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Should Winning Be the Focus of Youth Sports?

As a father and a physical education teacher, I have the opportunity to coach many different youth recreation sports. Whether it's football, soccer, baseball, basketball, or gymnastics—one common question permeates every coach’s philosophy.

Should the emphasis of winning be the main focus of youth recreation sports?

This is a question that I have struggled with myself in determining the outcome of any competitive program.

Winning: The Positive

The Focus on Winning

There are positive aspects of placing an emphasis on winning. When evaluating the overall performance of a team or a coach, our society is driven by quantitative results. For example, in high school sports, you are measured by wins and losses.

Winning can increase a teams motivation, efficiency, and morale. Winning can also increase the self-esteem of the individual player. Winning is not by chance. If you want to become the best at anything, you have to dedicate yourself to physical and mental disciplines in order to accomplish a specific end result.

Winning: The Negative

Winning: The Negative

When dealing with younger athletes, the major emphasis or outcome of the program should be player development.

Young athletes are extremely impressionable when developing a competitive attitude towards sports. Subsequently, personal and societal ethics are also being established at this age, if the win-at-all-costs way of thinking prevails at a young age, the child will most-likely compromise his or her ethics.

If winning is everything, an athlete will do anything to win. Secondly, when presented with a seemingly difficult task the emphasis on winning can have an adverse effect on the player. If the athlete conceptualizes the attitude of “why try hard when I know I can’t win,” then motivating the athlete to perform to his or her best potential will be a challenging task.

This type of mindset discourages the player from persevering through trials. The last disadvantage of placing a strong emphasis on winning at a young age is a lack of diverse skill development.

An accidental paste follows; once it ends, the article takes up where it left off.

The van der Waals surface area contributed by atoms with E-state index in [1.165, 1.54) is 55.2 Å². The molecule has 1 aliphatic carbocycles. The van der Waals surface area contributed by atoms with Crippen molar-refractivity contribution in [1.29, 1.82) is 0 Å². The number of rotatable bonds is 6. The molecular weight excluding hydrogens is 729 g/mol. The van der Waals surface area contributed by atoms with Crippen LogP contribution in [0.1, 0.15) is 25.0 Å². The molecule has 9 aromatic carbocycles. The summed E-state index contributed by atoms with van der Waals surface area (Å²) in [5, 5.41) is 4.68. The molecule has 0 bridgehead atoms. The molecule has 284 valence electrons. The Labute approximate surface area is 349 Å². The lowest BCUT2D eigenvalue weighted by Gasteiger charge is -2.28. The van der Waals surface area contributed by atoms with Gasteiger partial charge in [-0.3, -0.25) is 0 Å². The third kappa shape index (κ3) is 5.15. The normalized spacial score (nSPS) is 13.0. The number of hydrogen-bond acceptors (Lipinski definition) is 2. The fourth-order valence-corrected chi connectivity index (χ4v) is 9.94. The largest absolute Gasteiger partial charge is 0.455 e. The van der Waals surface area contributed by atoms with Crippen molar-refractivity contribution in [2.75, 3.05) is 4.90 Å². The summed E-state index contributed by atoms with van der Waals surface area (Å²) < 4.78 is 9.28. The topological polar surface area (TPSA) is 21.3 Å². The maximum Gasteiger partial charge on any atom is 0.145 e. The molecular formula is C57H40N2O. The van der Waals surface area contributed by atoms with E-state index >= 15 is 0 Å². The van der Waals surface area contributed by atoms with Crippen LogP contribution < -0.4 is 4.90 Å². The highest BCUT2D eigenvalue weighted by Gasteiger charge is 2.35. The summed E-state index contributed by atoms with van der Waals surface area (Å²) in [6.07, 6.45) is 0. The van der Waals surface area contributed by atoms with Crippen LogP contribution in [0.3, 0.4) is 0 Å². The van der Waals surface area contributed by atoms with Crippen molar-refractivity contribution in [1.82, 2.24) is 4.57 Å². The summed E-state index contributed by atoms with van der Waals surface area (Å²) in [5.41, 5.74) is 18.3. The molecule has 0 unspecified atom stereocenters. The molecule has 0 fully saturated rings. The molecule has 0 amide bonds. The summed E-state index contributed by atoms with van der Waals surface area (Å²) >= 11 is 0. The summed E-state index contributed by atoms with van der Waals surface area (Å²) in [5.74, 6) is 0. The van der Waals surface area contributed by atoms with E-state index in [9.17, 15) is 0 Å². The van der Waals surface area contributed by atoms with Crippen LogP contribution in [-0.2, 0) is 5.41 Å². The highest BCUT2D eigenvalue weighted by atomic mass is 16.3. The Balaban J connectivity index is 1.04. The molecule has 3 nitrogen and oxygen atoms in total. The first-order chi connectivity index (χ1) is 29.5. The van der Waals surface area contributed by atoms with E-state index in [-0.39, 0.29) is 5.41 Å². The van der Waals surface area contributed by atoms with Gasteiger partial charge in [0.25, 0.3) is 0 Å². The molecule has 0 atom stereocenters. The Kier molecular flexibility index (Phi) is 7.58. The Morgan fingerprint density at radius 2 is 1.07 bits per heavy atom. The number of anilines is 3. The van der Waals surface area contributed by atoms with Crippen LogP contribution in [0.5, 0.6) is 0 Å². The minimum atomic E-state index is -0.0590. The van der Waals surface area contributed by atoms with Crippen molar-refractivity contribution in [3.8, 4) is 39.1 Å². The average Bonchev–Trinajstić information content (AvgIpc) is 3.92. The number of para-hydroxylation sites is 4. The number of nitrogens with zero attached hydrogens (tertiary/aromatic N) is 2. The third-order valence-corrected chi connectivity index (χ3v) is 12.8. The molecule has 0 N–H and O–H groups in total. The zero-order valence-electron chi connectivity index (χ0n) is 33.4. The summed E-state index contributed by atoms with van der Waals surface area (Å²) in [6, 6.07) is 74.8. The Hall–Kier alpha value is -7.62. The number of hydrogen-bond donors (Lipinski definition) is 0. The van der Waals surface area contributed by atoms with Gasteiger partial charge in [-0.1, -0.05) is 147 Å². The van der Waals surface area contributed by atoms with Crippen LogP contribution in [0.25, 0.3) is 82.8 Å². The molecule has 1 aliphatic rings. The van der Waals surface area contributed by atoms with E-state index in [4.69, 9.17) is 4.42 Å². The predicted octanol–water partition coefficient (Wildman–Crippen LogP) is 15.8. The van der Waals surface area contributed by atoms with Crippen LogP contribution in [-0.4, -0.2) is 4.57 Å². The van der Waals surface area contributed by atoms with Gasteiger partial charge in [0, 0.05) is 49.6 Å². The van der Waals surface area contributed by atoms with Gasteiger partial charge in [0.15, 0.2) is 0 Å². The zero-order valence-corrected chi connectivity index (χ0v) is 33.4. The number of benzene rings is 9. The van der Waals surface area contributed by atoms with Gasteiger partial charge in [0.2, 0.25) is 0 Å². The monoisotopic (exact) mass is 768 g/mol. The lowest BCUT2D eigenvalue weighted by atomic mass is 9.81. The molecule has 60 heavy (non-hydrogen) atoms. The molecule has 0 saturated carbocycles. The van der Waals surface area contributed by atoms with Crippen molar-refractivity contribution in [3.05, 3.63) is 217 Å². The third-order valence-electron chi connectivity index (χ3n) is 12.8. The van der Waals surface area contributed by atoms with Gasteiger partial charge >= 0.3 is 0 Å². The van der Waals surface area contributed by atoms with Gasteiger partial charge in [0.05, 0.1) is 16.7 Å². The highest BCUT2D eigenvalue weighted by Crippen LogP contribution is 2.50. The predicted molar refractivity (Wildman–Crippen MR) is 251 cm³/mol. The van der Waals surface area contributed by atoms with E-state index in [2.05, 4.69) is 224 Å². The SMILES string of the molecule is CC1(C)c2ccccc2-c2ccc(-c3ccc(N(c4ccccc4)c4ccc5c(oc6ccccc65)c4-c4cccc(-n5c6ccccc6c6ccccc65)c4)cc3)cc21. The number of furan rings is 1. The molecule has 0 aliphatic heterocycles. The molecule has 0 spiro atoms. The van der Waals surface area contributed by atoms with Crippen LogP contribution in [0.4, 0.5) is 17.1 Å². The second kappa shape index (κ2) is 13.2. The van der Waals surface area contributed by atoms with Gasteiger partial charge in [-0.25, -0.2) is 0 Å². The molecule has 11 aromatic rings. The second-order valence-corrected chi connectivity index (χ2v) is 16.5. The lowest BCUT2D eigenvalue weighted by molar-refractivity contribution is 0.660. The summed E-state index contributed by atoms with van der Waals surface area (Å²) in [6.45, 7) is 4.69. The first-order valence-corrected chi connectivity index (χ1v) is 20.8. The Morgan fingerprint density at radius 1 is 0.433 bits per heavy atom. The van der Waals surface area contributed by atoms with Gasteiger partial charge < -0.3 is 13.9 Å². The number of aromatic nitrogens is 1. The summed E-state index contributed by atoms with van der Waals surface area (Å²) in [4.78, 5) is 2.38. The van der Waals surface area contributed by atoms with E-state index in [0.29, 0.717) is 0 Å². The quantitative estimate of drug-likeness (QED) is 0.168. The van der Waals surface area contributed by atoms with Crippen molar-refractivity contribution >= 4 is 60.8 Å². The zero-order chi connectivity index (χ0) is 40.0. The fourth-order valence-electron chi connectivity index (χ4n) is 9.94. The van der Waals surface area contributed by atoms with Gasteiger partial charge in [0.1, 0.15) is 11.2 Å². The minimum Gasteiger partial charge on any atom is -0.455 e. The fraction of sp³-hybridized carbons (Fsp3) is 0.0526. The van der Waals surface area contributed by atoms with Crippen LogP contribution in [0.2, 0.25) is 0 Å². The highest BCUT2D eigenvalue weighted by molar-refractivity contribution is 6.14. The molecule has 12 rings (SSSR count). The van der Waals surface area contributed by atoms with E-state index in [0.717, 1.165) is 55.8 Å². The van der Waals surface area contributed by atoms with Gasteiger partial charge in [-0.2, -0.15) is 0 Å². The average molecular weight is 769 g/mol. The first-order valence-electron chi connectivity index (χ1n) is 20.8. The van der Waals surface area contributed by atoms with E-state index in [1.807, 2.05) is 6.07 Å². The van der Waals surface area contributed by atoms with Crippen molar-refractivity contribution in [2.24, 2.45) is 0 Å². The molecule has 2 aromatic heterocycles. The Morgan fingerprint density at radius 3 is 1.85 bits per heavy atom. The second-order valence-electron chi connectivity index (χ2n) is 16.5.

On most sports teams, the individual athlete is in either direct or indirect competition with his or her own teammates. Through inter-team scrimmages or try-outs, the athlete discovers what skills it takes to win the starting position. This can cause trouble in the skill development of a younger athlete due to the fact that he or she develops a narrow set of skills in order to “win” the position on the team. However, when in competition against other teams with different skill strengths the athlete will not possess the ability to change strategies to succeed.


Striking the Right Balance

Winning can and does have its place in any competitive activity. However, if too much importance is placed on winning at a young age then many adverse results can occur.

Skill development and sportsmanship should be the main emphasis of sports below the high school level.

Good coaching, which emphasizes personal improvement and task mastery can make sports and athletics one of the most effective moral tutors available to parents. Youth recreation sports are a great avenue to teach many life skills such as teamwork, dedication, perseverance, responsibility, accountability, and many others. These character traits combined with good skill development will prepare the athlete for the stress of competitive sports and life.


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